REVIEW: The Inbetweeners 2

4.0

600full-the-inbetweeners-2-posterDespite average expectations and uncertainty of living up to the series, The Inbetweeners Movie in 2011 had met with positive reception and it seemed like it would be the end of the road for the four lads. However, The Inbetweeners 2 sees our favourite British youngsters return, probably for their final time, in another of their abroad adventures with sun, sand, sea, booze, sex and women awaiting them. The reason for the series and first film’s success has been due to its connection with its target audience – teenagers within the British culture, whilst simultaneously being full of laughs for adults. The Inbetweeners 2 seemed like a financial project by using its past success as enticement but it proved itself as another success in the series as it delivers exactly what you would expect. It may be slowly suffering from repetition but the humour in The Inbetweeners still has not degraded and becomes a fun sequel and possibly finale.

Due to being made for cinema rather than television, The Inbetweeners 2 was filmed differently in comparison to the series. Like the first film, it has a variety of shots that enhanced creativity within the franchise and to British cinema. The most interesting is Beesley and Morris’ use of montage shots which together create meaning by the fact one follows another. The four lads are out in Australia for the same reason and experience the same adventure but it is from four different perspectives. Co-creators and writers of the show and films, Damon Beesley and Iain Morris replace Ben Palmer as The Inbetweeners 2 director. Both individually and as a pair, Beesley and Morris made their directorial debuts and went off to a solid start by delivering the same moments of laughter that were so great in the series and also expressing something different, filming wise. Their work has now reached its peak and at this rate, it needs no further instalments.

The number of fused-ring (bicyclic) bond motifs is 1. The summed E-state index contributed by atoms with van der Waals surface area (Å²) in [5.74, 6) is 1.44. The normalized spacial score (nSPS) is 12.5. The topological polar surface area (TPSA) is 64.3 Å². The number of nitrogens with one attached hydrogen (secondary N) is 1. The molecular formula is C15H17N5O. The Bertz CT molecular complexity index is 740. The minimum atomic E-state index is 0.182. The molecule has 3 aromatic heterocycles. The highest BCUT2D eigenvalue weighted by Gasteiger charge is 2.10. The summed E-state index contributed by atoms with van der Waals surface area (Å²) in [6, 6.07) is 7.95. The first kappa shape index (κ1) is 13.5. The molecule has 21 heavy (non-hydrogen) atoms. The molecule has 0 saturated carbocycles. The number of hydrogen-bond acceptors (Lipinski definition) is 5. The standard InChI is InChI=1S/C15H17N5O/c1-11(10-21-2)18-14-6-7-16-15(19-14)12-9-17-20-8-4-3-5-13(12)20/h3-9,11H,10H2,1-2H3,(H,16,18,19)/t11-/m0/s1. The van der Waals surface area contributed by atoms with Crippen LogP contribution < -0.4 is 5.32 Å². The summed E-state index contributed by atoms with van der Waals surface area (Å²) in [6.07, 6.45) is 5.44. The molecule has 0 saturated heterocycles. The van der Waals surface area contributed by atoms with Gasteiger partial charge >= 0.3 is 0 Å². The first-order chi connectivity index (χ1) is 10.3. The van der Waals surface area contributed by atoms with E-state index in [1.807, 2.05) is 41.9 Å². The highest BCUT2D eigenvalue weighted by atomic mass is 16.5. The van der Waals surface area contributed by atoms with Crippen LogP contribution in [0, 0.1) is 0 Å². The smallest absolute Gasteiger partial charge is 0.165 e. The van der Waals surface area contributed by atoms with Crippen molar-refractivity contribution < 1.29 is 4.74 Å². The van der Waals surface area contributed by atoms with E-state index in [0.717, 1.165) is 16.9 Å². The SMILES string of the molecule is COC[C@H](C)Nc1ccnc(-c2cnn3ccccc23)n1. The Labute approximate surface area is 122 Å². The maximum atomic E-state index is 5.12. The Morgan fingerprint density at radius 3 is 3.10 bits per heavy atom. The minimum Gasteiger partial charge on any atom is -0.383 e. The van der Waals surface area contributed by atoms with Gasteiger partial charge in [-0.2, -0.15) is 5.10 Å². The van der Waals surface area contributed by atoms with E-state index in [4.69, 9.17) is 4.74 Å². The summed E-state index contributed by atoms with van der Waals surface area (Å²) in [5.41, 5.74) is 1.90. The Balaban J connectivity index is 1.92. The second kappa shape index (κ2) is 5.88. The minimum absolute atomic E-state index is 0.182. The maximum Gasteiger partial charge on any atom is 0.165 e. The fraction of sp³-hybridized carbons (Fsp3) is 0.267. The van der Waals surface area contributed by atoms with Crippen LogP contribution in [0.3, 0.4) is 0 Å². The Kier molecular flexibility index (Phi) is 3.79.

Teenagers, particularly male, are usually structured into certain character types that are different from each other yet inner connections keep them together. Will, Simon, Jay and Neil are all four totally different lads but their mutual resemblances of disaster, unpopularity and behaviour in a social atmosphere makes them more interesting. It actually allows audiences to explore teenagers in this current age at a wider scale. Now, we have seen grown men portray teenagers on numerous occasions, such as American Pie, but the four Inbetweeners exemplify almost exactly how male teenagers behave from 16-19 years old, though some could argue it’s an exaggeration. Simon Bird, James Buckley, Blake Harrison and Joe Thomas all return to their respective roles and once again, deliver great performances without losing character grasp. Bird’s role as Will McKenzie is an exact definition of a teenage geek wanting to become a man but his stubbornness of his surroundings and thoughts draw him back a few steps. Thomas once again delivers as Simon Cooper who is perhaps the most vulnerable of the four which sends him into all sorts of trouble. Blake Harrison shines as Neil Sutherland (this reviewer’s favourite Inbetweener) with a simple-minded performance. In fact, it is usually Neil’s simple yet somewhat awkward attitude which causes many of the controversies surrounding the boys. And last but not least, James Buckley is still impressive as Jay Cartwright, the one inbetweener who seems the most masculine by his constant talks about sexuality and being a lecturer for the others. In one way or another, we can relate characteristics of these lads to teenagers around us and that is why the show and films are so successful. Minus the four leading stars, we see newbies including Emily Berrington and Freddie Stroma as well as those returning such as Tamla Kari, Lydia Rose Bewley, Greg Davies, David Schaal and Belinda Stewart-Wilson.

Judging from how the first film concluded, The Inbetweeners 2 was not entirely necessary. It may have gone down the same repetitive, lazy path as The Hangover films but it really does not do that and adapts the same adventure types into different circumstances. The humour type is still the same and it still manages to please its viewers and maintain its success; however, over time it may become too much and lose its relevance as they just survived with this one. Thus, despite this sequel is another triumph, it may be safe to say that The Inbetweeners 2 should be their last adventure as both a film duology and a TV series.

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~ by SJMJ91 on 07/08/2014.

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